00102For the second day in a row, I woke to a pair of unfamiliar eyes peering into our tent. This time it was not an old man but a small Cockapoo, a cross between a Cocker Spaniel and a Poodle. What a weird sight in the middle of the Utah desert! I simply had to get up and see what was going on, so I threw some gear on and followed the pup down a red dirt path to another tent. As it turned out, the Cockapoo belonged to a fellow named Kyle from Salt Lake City, Utah. Kyle was on vacation from his nine to five and his four kids. When he sat down and thought about the best possible getaway from the monotony of everyday life, he came to the same conclusion as us – to slip away into the desert and wedge himself into a crack in the earth – to hike Buckskin Gulch slot canyon.

The website Adventuresports.com defines a slot canyon as “a narrow canyon carved into sandstone or slick rock by centuries of rain and flash flooding… often filled or partially filled with water and can be extremely dangerous to navigate through.” Buckskin Gulch, the longest and deepest slot canyon in the southwest, is located in southern Utah and superintended by the Bureau of Land Management. In planning this part of our summer adventure, I was secretly concerned about weather. Due to the unavoidable danger caused by flash flooding, rain would completely erase this stop from our itinerary. I was prepared for that, but what would happen in the case of an uncertain forecast? The last thing I wanted to do was hike two miles into a canyon that was three feet wide and two hundred feet tall, only to get caught in a torrential downpour. Luckily, we experienced the canyon amidst a severe drought, so water was not a concern.

We camped at the north end of the canyon the night before (at White House Trailhead) but drove around to the west entrance (Wire Pass Trailhead) to begin our hike. Before beginning our hike, we had to obtain the proper permits. We visited the Bureau of Land Management office just up the road from the White House Trailhead, scored a pair of canyon day permits, acquired an emergency toilet kit, filled up our water bottles, and motored around to the west canyon entrance.


Campsite at White House Trailhead


8.3 miles down the semi-rugged House Rock Valley Rd. to Wire Pass




Wire Pass is a short narrow slot canyon that meets Buckskin Gulch after only about 1 mile of hiking. For the first 20-30 minutes, we weren’t sure if we were even on the correct trail. Everything looked the same, red rocks and blue sky. Beautiful, but the same. In planning our route into Buckskin, I was instantly sold on the name Wire Pass. Actually, the idea of such a narrow slot canyon was my entire reason for driving around to the west entrance. It turned out to be a great decision. Finally, after almost turning around twice, a long dry wash led us to a fracture in the wall. Squeezing through that crack, I suddenly understood how Wire Pass got its name. Wire Pass was extremely skinny and presented us with excellent photographic opportunities.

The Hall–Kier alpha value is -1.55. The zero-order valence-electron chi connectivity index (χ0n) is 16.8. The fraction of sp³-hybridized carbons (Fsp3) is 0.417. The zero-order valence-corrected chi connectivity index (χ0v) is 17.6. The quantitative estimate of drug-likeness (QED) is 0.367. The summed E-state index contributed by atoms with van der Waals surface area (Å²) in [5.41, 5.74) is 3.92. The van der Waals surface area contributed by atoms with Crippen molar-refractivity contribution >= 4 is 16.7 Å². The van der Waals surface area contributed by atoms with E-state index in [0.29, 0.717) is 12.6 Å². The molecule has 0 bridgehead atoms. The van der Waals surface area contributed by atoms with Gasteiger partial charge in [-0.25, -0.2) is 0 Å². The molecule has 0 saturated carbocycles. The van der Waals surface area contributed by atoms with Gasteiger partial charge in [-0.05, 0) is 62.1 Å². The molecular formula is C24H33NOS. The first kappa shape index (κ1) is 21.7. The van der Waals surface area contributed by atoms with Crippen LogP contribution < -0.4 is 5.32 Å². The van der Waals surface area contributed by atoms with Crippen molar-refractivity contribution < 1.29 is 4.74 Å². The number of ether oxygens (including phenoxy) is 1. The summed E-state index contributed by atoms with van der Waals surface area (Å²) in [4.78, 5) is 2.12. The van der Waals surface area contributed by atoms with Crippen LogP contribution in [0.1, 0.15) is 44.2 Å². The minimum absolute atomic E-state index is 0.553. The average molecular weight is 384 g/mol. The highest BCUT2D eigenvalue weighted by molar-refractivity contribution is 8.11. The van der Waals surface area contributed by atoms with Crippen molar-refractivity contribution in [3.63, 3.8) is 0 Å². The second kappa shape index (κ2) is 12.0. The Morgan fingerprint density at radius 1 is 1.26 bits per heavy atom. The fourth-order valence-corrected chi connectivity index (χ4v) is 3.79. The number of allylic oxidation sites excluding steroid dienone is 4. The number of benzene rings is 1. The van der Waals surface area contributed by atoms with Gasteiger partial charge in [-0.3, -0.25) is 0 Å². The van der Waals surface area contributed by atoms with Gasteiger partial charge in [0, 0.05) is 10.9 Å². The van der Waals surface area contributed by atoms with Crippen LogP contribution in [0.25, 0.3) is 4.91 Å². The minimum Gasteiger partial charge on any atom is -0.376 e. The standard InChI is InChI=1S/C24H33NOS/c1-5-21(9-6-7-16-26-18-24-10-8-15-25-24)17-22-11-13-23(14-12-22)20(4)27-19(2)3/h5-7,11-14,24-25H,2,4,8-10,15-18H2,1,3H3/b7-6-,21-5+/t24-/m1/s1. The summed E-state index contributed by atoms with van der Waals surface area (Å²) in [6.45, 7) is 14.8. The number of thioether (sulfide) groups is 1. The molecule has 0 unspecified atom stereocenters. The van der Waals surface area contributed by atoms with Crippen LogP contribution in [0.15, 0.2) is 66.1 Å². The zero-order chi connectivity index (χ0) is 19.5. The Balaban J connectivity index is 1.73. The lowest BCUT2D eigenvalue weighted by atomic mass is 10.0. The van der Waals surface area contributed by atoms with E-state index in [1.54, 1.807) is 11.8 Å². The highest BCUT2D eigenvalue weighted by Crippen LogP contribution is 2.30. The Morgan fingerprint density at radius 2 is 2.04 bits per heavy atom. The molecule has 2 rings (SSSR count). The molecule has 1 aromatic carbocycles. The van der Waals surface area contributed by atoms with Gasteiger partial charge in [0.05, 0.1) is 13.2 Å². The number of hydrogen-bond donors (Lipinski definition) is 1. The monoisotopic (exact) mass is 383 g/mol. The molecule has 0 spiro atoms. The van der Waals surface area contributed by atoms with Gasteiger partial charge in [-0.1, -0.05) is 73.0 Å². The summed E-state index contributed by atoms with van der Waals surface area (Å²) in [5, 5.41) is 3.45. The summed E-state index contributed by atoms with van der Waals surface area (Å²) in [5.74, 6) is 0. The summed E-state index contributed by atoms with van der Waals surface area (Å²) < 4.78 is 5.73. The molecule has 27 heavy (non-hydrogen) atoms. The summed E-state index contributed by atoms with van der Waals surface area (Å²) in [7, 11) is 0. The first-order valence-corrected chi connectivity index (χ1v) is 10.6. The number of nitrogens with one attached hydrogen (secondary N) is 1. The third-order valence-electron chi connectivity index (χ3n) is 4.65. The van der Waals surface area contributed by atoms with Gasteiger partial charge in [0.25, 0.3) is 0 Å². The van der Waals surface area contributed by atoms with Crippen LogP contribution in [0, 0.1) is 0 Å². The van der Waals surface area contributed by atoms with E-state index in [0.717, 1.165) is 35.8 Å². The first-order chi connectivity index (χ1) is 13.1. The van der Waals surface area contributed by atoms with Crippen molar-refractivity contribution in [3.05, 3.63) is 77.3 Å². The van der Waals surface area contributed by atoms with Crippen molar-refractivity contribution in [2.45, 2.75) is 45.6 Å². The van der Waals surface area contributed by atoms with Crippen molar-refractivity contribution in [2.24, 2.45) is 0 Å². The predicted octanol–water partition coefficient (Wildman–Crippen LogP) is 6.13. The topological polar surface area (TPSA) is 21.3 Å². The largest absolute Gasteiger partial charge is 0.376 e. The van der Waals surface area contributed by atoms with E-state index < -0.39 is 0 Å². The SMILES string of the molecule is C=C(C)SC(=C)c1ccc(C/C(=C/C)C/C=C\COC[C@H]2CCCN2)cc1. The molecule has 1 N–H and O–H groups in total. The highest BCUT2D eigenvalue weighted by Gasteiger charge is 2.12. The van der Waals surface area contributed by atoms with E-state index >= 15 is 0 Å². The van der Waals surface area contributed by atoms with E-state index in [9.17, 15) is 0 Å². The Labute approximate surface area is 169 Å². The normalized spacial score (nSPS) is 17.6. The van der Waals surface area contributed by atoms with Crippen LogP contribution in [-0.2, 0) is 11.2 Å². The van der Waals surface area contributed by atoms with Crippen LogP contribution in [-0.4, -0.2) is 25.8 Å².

Hiking in the wash up to Wire Pass


Angela and I in front of Wire Pass








After a while of hiking through beautiful red sandstone cliffs, carved by water, wind, and time into ripples and waves of stone, you come upon the confluence, or junction, of Wire Pass and Buckskin Gulch. There we took a right turn and headed farther into the canyon. The walls grew taller and the temperature cooled by 30+ degrees in the smallest, darkest narrows.


Hikers check their map at the Wire Pass / Buckskin Gulch confluence









Logs and debris, wedged high up on the canyon walls, show just how high flash flood water can get.





This scene is an enigma to me. How could the ground have been soft enough to splash, yet dry enough to stay in that wave?




At approximately two miles into the canyon system, we stopped and ate a small lunch of assorted snacks. After refueling we decided to pack it in and head back out. On the way back we were kept on our toes by the appearance of a snake from behind a rock, and then another similar snake sunning in the middle of the canyon floor.


snack break


I'll have to come back some day to venture out past this point.


Angela gives perspective to the sheer canyon walls


Me in Buckskin





Lizard sunning on a rock



Angela enjoying the cool canyon walls




In a there-and-back hike, as opposed to a loop, every step you take away from your origin adds another step to your return trip. In planning the Buckskin hike, I had fully intended to venture at least three hours into the canyon. Instead, feeling fully content with all the formations we had taken in by the lunch break, we decided to cut the trip in half. Our hike in the canyons didn’t take nearly as long as I thought it would (3 hours as opposed to 6-8).


We drove up the highway a bit to Kanab, UT in search of a cafe with free Wi-Fi. At the time, I was attempting to keep up with my blog so that friends could share in our travels. Of all places, Subway was the first place in town indicating that it had free internet. I found it interesting enough that the Kanab Subway had internet, but it was even more interesting that five Russian female college students were working behind the counter! I watched as these young ladies, ages ranging from about 17-21, struggled to piece together sub-sandwiches for their English-speaking customers. Overwhelmed with curiosity, I inquired about their situation and was informed by the young lady at the checkout that they were in an exchange program from Russia at the local university. Nevertheless, we hooked in to the internet and connected with the world. The shorter than planned hike yielded a few extra hours of daylight, and after a little more on-line research we figured out that we had time to visit nearby Zion National Park, only an hour up the road.